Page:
Tutorial: Reverse Engineering a Passive UHF tag, a circuits perspective.

This tutorial will cover the circuits of passively-powered RFID tags, with a focus on the analog front-end and circuits. Passively-powered RFID tags are limited by the energy of the carrier wave, and this talk discusses a custom ASIC approach that gives maximum power efficiency and flexibility.  This tutorial will give the overview of the circuit requirements for a theoretical tag that was reversed engineered from the Gen2 specification.


RFID Tag Circuits Overview

  • Gen2 Overview
    • Physical Description
    • Protocol Overview
    • Electrical Overview
  • Analog and digital
    • Tools needed
    • Transistor Review
  • General operation
    • Diode-connected MOSFETs
    • Analog components
    • Power
    • Demodulation
    • Modulation
  • Analog Power
    • Charge pump
    • Double-antenna implementation
    • Startup circuit
    • PTAT for biasing
    • Power regulator design
  • Analog Demodulation
    • AM demodulation (FM0)
    • Clock generation (types)
  • Analog Modulation
    • A transistor
  • Digital components
    • PRNG
    • Decoding data
    • Interrogator “Query” and “RN16” response.

Speaker Biography

Brian P.TutorialWorkshop4_Photo Degnan received degrees in Mechanical and Computer Engineering from the Rose-Hulman Institute of Technology in 2000 and 2003 respectively after a stint studying Computer Science at the Kanazawa Institute of Technology.  He earned his Ph.D in Electrical Engineering from the Georgia Institute of Technology in 2013 with a research focus of subthreshold, temperature robust circuit architectures.  He is a serial entrepreneur who has taken several products from concept to sales, including video encoders and current measurement equipment.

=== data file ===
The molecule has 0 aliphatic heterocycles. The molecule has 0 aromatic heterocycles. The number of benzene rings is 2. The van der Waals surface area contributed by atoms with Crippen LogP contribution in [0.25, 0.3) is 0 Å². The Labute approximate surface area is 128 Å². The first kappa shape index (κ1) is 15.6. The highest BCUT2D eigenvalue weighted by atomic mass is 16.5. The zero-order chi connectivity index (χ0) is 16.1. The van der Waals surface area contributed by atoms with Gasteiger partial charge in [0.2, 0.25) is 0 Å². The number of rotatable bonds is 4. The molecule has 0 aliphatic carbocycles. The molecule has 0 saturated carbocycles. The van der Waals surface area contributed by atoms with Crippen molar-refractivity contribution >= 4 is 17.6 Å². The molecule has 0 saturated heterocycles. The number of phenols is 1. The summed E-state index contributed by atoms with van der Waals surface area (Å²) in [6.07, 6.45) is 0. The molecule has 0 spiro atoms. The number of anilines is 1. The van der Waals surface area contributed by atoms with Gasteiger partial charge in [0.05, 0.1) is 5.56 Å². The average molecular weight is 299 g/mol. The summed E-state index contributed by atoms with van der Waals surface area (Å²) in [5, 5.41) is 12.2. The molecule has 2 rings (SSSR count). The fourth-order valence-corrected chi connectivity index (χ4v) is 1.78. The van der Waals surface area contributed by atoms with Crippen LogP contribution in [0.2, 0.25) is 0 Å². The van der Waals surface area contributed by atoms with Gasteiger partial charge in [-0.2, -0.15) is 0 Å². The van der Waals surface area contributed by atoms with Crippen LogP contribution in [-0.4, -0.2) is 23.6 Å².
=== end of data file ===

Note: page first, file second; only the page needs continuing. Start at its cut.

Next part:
Brian Degnan’s research focus is power-constrained processing and getting the most use out of the electron.  His research interests include subthreshold asynchronous digital and reprogrammable architectures, as well as lightweight encryption implementations for power constrained systems.  He is currently a Postdoc under Dr. Greg Durgin with the propagation group at Georgia Tech.  Brian Degnan’s work on strong encryption for passively-powered RFID and IoT is sponsored Intelligence Community Postdoctoral Research Fellowship Program at the Georgia Institute of Technology, administered by Oak Ridge Institute for Science and Education through an interagency agreement between the U.S. Department of Energy and the Office of the Director of National Intelligence.